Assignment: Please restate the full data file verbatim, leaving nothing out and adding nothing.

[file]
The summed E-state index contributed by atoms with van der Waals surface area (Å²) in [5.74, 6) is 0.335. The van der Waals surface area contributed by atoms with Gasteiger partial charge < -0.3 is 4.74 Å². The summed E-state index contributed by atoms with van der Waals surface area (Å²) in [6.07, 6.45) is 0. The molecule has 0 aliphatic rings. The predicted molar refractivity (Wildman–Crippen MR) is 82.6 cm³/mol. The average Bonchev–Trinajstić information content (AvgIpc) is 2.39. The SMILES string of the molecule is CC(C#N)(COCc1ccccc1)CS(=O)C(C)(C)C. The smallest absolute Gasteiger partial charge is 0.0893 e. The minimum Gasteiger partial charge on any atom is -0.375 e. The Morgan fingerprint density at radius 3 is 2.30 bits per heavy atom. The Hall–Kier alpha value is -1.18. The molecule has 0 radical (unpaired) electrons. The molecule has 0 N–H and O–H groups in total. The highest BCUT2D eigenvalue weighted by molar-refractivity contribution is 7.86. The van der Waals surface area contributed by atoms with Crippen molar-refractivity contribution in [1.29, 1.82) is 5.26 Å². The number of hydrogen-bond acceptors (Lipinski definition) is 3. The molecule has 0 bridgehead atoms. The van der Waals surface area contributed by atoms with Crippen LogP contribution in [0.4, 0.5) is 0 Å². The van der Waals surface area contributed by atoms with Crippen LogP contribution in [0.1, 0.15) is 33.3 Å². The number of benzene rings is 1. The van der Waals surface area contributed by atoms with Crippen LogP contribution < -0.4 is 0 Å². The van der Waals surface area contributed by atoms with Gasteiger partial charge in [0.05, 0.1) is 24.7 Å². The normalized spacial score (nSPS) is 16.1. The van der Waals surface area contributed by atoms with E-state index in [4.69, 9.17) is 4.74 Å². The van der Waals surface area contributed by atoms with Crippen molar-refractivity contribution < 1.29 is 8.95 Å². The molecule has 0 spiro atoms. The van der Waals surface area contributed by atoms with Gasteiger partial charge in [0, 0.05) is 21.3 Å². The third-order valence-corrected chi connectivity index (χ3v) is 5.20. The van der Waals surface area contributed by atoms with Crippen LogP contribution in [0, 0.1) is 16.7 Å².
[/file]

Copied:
The summed E-state index contributed by atoms with van der Waals surface area (Å²) in [5.74, 6) is 0.335. The van der Waals surface area contributed by atoms with Gasteiger partial charge < -0.3 is 4.74 Å². The summed E-state index contributed by atoms with van der Waals surface area (Å²) in [6.07, 6.45) is 0. The molecule has 0 aliphatic rings. The predicted molar refractivity (Wildman–Crippen MR) is 82.6 cm³/mol. The average Bonchev–Trinajstić information content (AvgIpc) is 2.39. The SMILES string of the molecule is CC(C#N)(COCc1ccccc1)CS(=O)C(C)(C)C. The smallest absolute Gasteiger partial charge is 0.0893 e. The minimum Gasteiger partial charge on any atom is -0.375 e. The Morgan fingerprint density at radius 3 is 2.30 bits per heavy atom. The Hall–Kier alpha value is -1.18. The molecule has 0 radical (unpaired) electrons. The molecule has 0 N–H and O–H groups in total. The highest BCUT2D eigenvalue weighted by molar-refractivity contribution is 7.86. The van der Waals surface area contributed by atoms with Crippen molar-refractivity contribution in [1.29, 1.82) is 5.26 Å². The number of hydrogen-bond acceptors (Lipinski definition) is 3. The molecule has 0 bridgehead atoms. The van der Waals surface area contributed by atoms with Crippen LogP contribution in [0.4, 0.5) is 0 Å². The van der Waals surface area contributed by atoms with Crippen LogP contribution in [0.1, 0.15) is 33.3 Å². The number of benzene rings is 1. The van der Waals surface area contributed by atoms with Crippen LogP contribution < -0.4 is 0 Å². The van der Waals surface area contributed by atoms with Gasteiger partial charge in [0.05, 0.1) is 24.7 Å². The normalized spacial score (nSPS) is 16.1. The van der Waals surface area contributed by atoms with E-state index in [4.69, 9.17) is 4.74 Å². The van der Waals surface area contributed by atoms with Crippen molar-refractivity contribution < 1.29 is 8.95 Å². The molecule has 0 spiro atoms. The van der Waals surface area contributed by atoms with Gasteiger partial charge in [0, 0.05) is 21.3 Å². The third-order valence-corrected chi connectivity index (χ3v) is 5.20. The van der Waals surface area contributed by atoms with Crippen LogP contribution in [0, 0.1) is 16.7 Å².